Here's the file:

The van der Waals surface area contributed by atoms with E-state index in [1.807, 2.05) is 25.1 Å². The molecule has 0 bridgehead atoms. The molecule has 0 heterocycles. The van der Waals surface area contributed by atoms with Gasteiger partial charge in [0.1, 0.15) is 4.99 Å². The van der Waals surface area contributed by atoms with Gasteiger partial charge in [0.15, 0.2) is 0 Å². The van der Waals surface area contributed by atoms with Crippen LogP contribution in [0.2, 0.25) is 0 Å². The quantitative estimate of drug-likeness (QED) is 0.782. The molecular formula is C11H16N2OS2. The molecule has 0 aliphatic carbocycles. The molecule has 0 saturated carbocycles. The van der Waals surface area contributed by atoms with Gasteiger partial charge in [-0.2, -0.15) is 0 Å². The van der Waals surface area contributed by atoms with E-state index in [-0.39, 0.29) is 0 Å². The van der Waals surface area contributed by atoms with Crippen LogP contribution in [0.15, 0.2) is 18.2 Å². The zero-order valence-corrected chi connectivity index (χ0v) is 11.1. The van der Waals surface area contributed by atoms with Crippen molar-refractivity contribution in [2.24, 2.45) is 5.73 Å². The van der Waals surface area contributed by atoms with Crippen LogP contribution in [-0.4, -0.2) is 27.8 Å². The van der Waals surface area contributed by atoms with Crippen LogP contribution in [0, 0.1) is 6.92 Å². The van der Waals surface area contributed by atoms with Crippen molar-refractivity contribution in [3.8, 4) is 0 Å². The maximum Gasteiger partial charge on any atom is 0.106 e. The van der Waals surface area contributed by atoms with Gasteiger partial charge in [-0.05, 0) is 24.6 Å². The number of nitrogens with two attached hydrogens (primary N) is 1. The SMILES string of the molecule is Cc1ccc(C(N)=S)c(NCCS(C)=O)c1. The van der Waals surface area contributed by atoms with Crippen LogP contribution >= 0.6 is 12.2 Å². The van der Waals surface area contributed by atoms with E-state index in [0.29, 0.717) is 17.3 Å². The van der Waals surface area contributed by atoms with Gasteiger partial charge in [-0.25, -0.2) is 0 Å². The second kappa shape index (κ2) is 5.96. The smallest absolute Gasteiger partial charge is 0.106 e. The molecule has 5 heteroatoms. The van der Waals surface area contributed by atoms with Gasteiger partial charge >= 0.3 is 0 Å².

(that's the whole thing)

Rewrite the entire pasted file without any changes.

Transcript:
The van der Waals surface area contributed by atoms with E-state index in [1.807, 2.05) is 25.1 Å². The molecule has 0 bridgehead atoms. The molecule has 0 heterocycles. The van der Waals surface area contributed by atoms with Gasteiger partial charge in [0.1, 0.15) is 4.99 Å². The van der Waals surface area contributed by atoms with Gasteiger partial charge in [0.15, 0.2) is 0 Å². The van der Waals surface area contributed by atoms with Crippen LogP contribution in [0.2, 0.25) is 0 Å². The quantitative estimate of drug-likeness (QED) is 0.782. The molecular formula is C11H16N2OS2. The molecule has 0 aliphatic carbocycles. The molecule has 0 saturated carbocycles. The van der Waals surface area contributed by atoms with Gasteiger partial charge in [-0.2, -0.15) is 0 Å². The van der Waals surface area contributed by atoms with E-state index in [-0.39, 0.29) is 0 Å². The van der Waals surface area contributed by atoms with Crippen LogP contribution in [0.15, 0.2) is 18.2 Å². The zero-order valence-corrected chi connectivity index (χ0v) is 11.1. The van der Waals surface area contributed by atoms with Crippen molar-refractivity contribution in [2.24, 2.45) is 5.73 Å². The van der Waals surface area contributed by atoms with Crippen LogP contribution in [-0.4, -0.2) is 27.8 Å². The van der Waals surface area contributed by atoms with Crippen LogP contribution in [0, 0.1) is 6.92 Å². The van der Waals surface area contributed by atoms with Crippen molar-refractivity contribution in [3.8, 4) is 0 Å². The maximum Gasteiger partial charge on any atom is 0.106 e. The van der Waals surface area contributed by atoms with Gasteiger partial charge in [-0.05, 0) is 24.6 Å². The number of nitrogens with two attached hydrogens (primary N) is 1. The SMILES string of the molecule is Cc1ccc(C(N)=S)c(NCCS(C)=O)c1. The van der Waals surface area contributed by atoms with Crippen LogP contribution >= 0.6 is 12.2 Å². The van der Waals surface area contributed by atoms with E-state index in [0.29, 0.717) is 17.3 Å². The van der Waals surface area contributed by atoms with Gasteiger partial charge in [-0.25, -0.2) is 0 Å². The second kappa shape index (κ2) is 5.96. The smallest absolute Gasteiger partial charge is 0.106 e. The molecule has 5 heteroatoms. The van der Waals surface area contributed by atoms with Gasteiger partial charge >= 0.3 is 0 Å².